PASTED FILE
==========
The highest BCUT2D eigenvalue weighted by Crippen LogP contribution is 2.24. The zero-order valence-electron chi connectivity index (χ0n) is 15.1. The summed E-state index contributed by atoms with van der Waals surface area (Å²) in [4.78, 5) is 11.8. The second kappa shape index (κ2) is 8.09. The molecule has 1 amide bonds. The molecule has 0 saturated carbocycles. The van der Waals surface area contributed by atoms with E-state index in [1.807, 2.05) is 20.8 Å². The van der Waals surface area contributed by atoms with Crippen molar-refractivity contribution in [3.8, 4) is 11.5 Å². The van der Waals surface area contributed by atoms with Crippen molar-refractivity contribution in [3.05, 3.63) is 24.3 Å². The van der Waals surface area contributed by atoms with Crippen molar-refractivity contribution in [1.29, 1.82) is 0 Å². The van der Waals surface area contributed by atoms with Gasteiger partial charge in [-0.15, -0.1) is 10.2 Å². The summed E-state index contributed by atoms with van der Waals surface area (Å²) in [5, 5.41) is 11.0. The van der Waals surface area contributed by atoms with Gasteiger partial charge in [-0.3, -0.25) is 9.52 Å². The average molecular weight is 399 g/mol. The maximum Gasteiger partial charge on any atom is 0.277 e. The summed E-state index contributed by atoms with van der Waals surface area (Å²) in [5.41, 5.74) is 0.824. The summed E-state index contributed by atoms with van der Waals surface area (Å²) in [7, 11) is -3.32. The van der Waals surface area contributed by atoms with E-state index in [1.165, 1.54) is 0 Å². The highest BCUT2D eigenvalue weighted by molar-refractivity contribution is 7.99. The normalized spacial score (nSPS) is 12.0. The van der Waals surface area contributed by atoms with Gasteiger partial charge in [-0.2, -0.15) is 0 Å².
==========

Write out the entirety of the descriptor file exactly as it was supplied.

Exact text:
The highest BCUT2D eigenvalue weighted by Crippen LogP contribution is 2.24. The zero-order valence-electron chi connectivity index (χ0n) is 15.1. The summed E-state index contributed by atoms with van der Waals surface area (Å²) in [4.78, 5) is 11.8. The second kappa shape index (κ2) is 8.09. The molecule has 1 amide bonds. The molecule has 0 saturated carbocycles. The van der Waals surface area contributed by atoms with E-state index in [1.807, 2.05) is 20.8 Å². The van der Waals surface area contributed by atoms with Crippen molar-refractivity contribution in [3.8, 4) is 11.5 Å². The van der Waals surface area contributed by atoms with Crippen molar-refractivity contribution in [3.05, 3.63) is 24.3 Å². The van der Waals surface area contributed by atoms with Crippen molar-refractivity contribution in [1.29, 1.82) is 0 Å². The van der Waals surface area contributed by atoms with Gasteiger partial charge in [-0.15, -0.1) is 10.2 Å². The summed E-state index contributed by atoms with van der Waals surface area (Å²) in [5, 5.41) is 11.0. The van der Waals surface area contributed by atoms with Gasteiger partial charge in [-0.3, -0.25) is 9.52 Å². The average molecular weight is 399 g/mol. The maximum Gasteiger partial charge on any atom is 0.277 e. The summed E-state index contributed by atoms with van der Waals surface area (Å²) in [5.41, 5.74) is 0.824. The summed E-state index contributed by atoms with van der Waals surface area (Å²) in [7, 11) is -3.32. The van der Waals surface area contributed by atoms with E-state index in [1.165, 1.54) is 0 Å². The highest BCUT2D eigenvalue weighted by molar-refractivity contribution is 7.99. The normalized spacial score (nSPS) is 12.0. The van der Waals surface area contributed by atoms with Gasteiger partial charge in [-0.2, -0.15) is 0 Å².